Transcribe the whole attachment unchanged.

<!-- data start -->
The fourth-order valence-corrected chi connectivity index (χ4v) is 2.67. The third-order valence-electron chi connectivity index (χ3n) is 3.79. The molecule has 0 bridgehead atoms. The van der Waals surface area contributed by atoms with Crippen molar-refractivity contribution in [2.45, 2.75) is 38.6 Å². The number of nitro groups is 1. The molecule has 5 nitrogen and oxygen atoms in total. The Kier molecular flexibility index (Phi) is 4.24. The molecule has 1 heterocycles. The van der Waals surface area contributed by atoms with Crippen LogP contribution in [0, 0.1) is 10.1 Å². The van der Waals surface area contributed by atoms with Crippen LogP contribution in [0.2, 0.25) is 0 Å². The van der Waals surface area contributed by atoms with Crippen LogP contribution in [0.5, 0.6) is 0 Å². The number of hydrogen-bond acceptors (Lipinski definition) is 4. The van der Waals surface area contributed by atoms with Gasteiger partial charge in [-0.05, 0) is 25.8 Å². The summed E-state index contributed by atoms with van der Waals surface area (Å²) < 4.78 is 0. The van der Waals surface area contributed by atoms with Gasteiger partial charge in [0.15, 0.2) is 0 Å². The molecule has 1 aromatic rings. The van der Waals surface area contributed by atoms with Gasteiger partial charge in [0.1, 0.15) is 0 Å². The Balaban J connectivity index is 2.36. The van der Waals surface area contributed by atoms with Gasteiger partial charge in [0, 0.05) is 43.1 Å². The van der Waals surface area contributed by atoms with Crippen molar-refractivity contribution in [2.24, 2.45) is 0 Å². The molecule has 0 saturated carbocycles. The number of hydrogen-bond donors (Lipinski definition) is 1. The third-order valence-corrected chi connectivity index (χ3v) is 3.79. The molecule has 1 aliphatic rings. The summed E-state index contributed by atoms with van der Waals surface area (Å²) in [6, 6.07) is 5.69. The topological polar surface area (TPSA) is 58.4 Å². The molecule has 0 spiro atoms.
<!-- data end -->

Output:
The fourth-order valence-corrected chi connectivity index (χ4v) is 2.67. The third-order valence-electron chi connectivity index (χ3n) is 3.79. The molecule has 0 bridgehead atoms. The van der Waals surface area contributed by atoms with Crippen molar-refractivity contribution in [2.45, 2.75) is 38.6 Å². The number of nitro groups is 1. The molecule has 5 nitrogen and oxygen atoms in total. The Kier molecular flexibility index (Phi) is 4.24. The molecule has 1 heterocycles. The van der Waals surface area contributed by atoms with Crippen LogP contribution in [0, 0.1) is 10.1 Å². The van der Waals surface area contributed by atoms with Crippen LogP contribution in [0.2, 0.25) is 0 Å². The van der Waals surface area contributed by atoms with Crippen LogP contribution in [0.5, 0.6) is 0 Å². The number of hydrogen-bond acceptors (Lipinski definition) is 4. The van der Waals surface area contributed by atoms with Gasteiger partial charge in [-0.05, 0) is 25.8 Å². The summed E-state index contributed by atoms with van der Waals surface area (Å²) < 4.78 is 0. The van der Waals surface area contributed by atoms with Gasteiger partial charge in [0.15, 0.2) is 0 Å². The molecule has 1 aromatic rings. The van der Waals surface area contributed by atoms with Gasteiger partial charge in [0.1, 0.15) is 0 Å². The Balaban J connectivity index is 2.36. The van der Waals surface area contributed by atoms with Gasteiger partial charge in [0, 0.05) is 43.1 Å². The van der Waals surface area contributed by atoms with Crippen molar-refractivity contribution in [2.24, 2.45) is 0 Å². The molecule has 0 saturated carbocycles. The number of hydrogen-bond donors (Lipinski definition) is 1. The third-order valence-corrected chi connectivity index (χ3v) is 3.79. The molecule has 1 aliphatic rings. The summed E-state index contributed by atoms with van der Waals surface area (Å²) in [6, 6.07) is 5.69. The topological polar surface area (TPSA) is 58.4 Å². The molecule has 0 spiro atoms.